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by Rita Cobb
Two photographs from before WW2, contributed by Rita Cobb
in March 2012
In 1933, Bert Cobb, of Gustard Wood, started a concert party. He was a keen theatregoer at the Grand Theatre, Luton. There, he saw the Reviews of the day. There was another concert party in Wheathampstead at the time, but Bert wanted his to be fast moving like the professionals. Also he wanted to run it himself.
He collected together many of his school friends, who were willing to try anything, singing, dancing, and acting in sketches. At that time, people were used to having their party pieces so the next stage for them was to do them in front of the villagers. Mexican Music was very popular. Quite a few of the group played musical instruments, especially the piano accordion. Bert decided the main attraction would be the Piano Accordion Band. They took the name the Serenaders after their signature song ‘Serenade in the Night’. This was the time of the big bands, so everyone in the show was in the band. Bert wrote the sketches, arranged any dances and decided practically everything. His friend Arthur Hyett did the bookings.
They rehearsed at the Robin’s Nest, Gustard Wood. They made all of their costumes. The Mexican ones entailed making their own Valencia hats of card and black lacquer. They played at Wheathampstead and all the surrounding villages.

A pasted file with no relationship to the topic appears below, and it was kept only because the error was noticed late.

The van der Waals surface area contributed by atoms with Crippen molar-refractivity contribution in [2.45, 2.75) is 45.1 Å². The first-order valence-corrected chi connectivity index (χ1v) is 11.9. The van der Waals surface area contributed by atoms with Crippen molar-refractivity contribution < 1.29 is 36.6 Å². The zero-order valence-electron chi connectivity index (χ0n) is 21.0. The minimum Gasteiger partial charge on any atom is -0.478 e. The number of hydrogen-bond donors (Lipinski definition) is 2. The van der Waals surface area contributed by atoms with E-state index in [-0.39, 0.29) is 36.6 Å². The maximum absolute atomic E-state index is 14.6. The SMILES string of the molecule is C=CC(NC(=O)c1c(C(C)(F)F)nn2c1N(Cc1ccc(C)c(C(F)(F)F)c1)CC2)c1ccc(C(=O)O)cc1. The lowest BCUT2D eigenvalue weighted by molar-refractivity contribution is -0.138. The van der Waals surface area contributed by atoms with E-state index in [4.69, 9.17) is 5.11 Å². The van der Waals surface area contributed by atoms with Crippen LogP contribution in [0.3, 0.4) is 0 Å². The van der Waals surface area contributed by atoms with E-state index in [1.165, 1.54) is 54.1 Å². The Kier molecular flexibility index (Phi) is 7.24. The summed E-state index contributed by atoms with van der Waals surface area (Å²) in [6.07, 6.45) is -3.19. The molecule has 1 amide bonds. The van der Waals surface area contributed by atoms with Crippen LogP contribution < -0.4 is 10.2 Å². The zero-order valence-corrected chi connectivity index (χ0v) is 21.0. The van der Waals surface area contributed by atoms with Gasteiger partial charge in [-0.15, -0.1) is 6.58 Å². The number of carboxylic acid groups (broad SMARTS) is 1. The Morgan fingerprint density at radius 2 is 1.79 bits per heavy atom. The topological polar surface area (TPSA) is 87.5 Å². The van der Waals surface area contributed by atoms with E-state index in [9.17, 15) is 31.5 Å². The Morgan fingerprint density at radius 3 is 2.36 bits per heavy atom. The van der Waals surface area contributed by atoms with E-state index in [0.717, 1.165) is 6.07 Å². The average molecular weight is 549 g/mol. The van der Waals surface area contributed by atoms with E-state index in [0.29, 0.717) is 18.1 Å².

Pre-war Serenaders were Arthur Hyett, Lena Odell, Maurice Odell, Sid Brooks, and Daphne ?, Ron Cox, Bill Woodley, John Warner, Jack Glenister, Keith Holland and more.
Ron Cox and Maurice Odell were the comedians.
In 1946 Bert met with his old friends and yes they would start up the Serenaders again. They hired the Church Room (in Bury Green opposite the old junior school). During the War Bert had written many more sketches. His daughters Pat and Rita had been to dancing schools so there was another turn for the show. Younger people were interested later, children friends of his daughters also joined and learnt to dance. Bert now arranged the dances too. The first show after the War had a Hawaiian theme (Picture) any one who wanted to join, Bert always said yes. He gave them the chance of either on the stage or behind. For the next twenty years or so (until TV) he ran these shows in Wheathampstead and the surrounding villages. The shows were for charity and the Memorial Hall. Many of the older people will remember.
In the Sixties up until his seventies, Bert continued, not with the Serenaders, but with the Bluebirds. These were young girls of the village. He would teach them to dance, arrange the music on tape. They would go round the hospitals and retirement homes give dancing displays. If any girl wanted to learn how to dance and become a Bluebird they were welcome. There are many women locally who were Bluebirds with the great memories like those of us in the Serenaders.
contributed - April 2007